It is not yet possible to download British Standards this way as BSIs service is still under development. It was disappointing that Mark was not able to demonstrate the BETA version or indicate when BSI would have this service ready to use. He ended his talk by saying that the hard copy of the BSI catalogue will no longer be automatically sent out to members next year, and there is no certainty that the printed catalogue will be continued for much longer.
The use of online databases and mediated searching has arisen as an issue at Newcastle University Library, especially since the recent introduction of minimum charges for certain databases.
We are currently considering;
29 responses were received in response to an email sent lis-scitech; it does seem to be an area of concern for many libraries at the moment.
Most libraries reported a decline in the use of mediated searches in recent years, especially with the increase in the number of databases that users can interrogate themselves. A small number of libraries are still running regular alerts (either for library staff and/or research groups), but people also want a way of assessing specialised databases that they might only use once or twice a year.
Those who are still carrying out mediated searches on a regular basis are mainly searching:
However, some people are making increasing use of the Crossfire databases, and are wondering whether they would be a possible alternative.
The main issues arising from the replies were;
Nearly all the replies were concerned about the increasing costs of maintaining accounts, especially with the recent introduction of minimum monthly charges, and whether they still offer value for money. A couple of institutions remarked that they felt Dialog were no longer interested in the academic market.
Many libraries have cancelled their account with Dialog already, and several others are considering cancelling their subscriptions. Other libraries are maintaining their accounts just in case, or "because it would seem strange to not have a sub to an online database".
There was concern about the skills required to carry out mediated online searching efficiently and effectively. Many of us confessed to our skills being out of date. It was recognised that we do not carry out sufficient searches to remain experts in the different databases.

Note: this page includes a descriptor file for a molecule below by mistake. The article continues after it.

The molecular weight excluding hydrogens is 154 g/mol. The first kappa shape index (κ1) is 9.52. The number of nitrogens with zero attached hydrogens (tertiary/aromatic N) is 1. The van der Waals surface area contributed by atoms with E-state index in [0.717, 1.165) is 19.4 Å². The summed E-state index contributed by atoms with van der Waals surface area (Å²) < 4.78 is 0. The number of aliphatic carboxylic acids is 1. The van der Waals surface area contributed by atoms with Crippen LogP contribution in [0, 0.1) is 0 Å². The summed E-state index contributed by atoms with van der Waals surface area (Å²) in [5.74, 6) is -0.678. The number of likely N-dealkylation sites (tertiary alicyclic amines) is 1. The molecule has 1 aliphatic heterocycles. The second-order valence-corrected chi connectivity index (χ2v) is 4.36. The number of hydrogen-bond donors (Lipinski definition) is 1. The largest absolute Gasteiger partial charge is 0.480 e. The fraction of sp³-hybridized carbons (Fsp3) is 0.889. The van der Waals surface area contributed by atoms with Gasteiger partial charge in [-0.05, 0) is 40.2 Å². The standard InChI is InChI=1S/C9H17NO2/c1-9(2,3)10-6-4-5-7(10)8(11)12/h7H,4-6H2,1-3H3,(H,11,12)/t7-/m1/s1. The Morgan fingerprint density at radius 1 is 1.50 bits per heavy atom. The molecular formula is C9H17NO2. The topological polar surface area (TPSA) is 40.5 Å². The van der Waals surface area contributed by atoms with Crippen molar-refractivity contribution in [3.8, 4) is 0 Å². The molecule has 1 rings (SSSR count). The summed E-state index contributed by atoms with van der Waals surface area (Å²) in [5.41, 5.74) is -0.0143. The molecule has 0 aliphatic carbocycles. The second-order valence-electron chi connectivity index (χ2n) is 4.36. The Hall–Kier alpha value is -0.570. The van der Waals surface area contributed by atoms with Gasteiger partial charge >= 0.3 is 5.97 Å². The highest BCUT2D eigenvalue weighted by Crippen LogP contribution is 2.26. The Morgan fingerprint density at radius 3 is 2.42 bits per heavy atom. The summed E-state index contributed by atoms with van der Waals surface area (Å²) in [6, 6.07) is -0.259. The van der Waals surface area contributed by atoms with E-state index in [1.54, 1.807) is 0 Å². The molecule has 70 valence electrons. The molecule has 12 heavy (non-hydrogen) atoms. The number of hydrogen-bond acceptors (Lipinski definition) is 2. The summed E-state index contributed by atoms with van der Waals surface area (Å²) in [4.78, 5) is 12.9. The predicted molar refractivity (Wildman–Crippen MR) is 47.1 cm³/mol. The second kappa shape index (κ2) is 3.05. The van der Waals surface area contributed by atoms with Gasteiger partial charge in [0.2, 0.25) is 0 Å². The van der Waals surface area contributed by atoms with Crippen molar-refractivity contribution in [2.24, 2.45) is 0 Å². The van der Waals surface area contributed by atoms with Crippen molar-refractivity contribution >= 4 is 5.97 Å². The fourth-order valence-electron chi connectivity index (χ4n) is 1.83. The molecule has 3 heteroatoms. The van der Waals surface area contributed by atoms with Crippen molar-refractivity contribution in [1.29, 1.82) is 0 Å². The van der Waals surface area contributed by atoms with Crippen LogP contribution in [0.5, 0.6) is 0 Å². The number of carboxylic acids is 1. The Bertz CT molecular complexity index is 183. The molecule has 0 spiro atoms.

"I really could no longer describe myself as an expert in Dialog or STN, though I feel I ought to be."
"Staff dont feel confident about offering [mediated searches] given the low frequency of use"
With a couple of notable exceptions, most libraries are not actively promoting mediated online searching as a service, although many of us are still subscribing. This wasnt an issue when the systems were pay as you go. There were some concerns that we should be promoting these services more.
"We ought to remind researchers that we do have access to more specialised databases, and that there is more to searching than ISI."
There is also a view that maintaining mediated searching allows librarians to maintain control and keeps the profile of the librarians high.
It has been interesting to note that many of us have been maintaining our accounts just in case we get a request to carry out a mediated search, or because it would feel odd not to have at least one online subscription. Many libraries indicated that they would like to be able to drop some or all of these services, but really wanted to know whether they would be acting alone, or whether other libraries were intending to follow the same strategy.
So what are the possible options?
Encyclopedia of Life Sciences
The meeting closed with a demonstration of the online "Encyclopedia of Life Sciences" by representatives from Macmillan publishers. Details can be found at www.els.net. The Embyronic ELS will go live in september 1999. When complete, the encyclopedia will consist of 4,000 signed articles covering the whole of the life sciences, but with a special emphasis on Molecular and Cell biology. The product will be networkable, and will probably cost £2,000, and a further £300 per year for the updates.
This site was updated 24 October 2003, and is maintained by Katy Sidwell.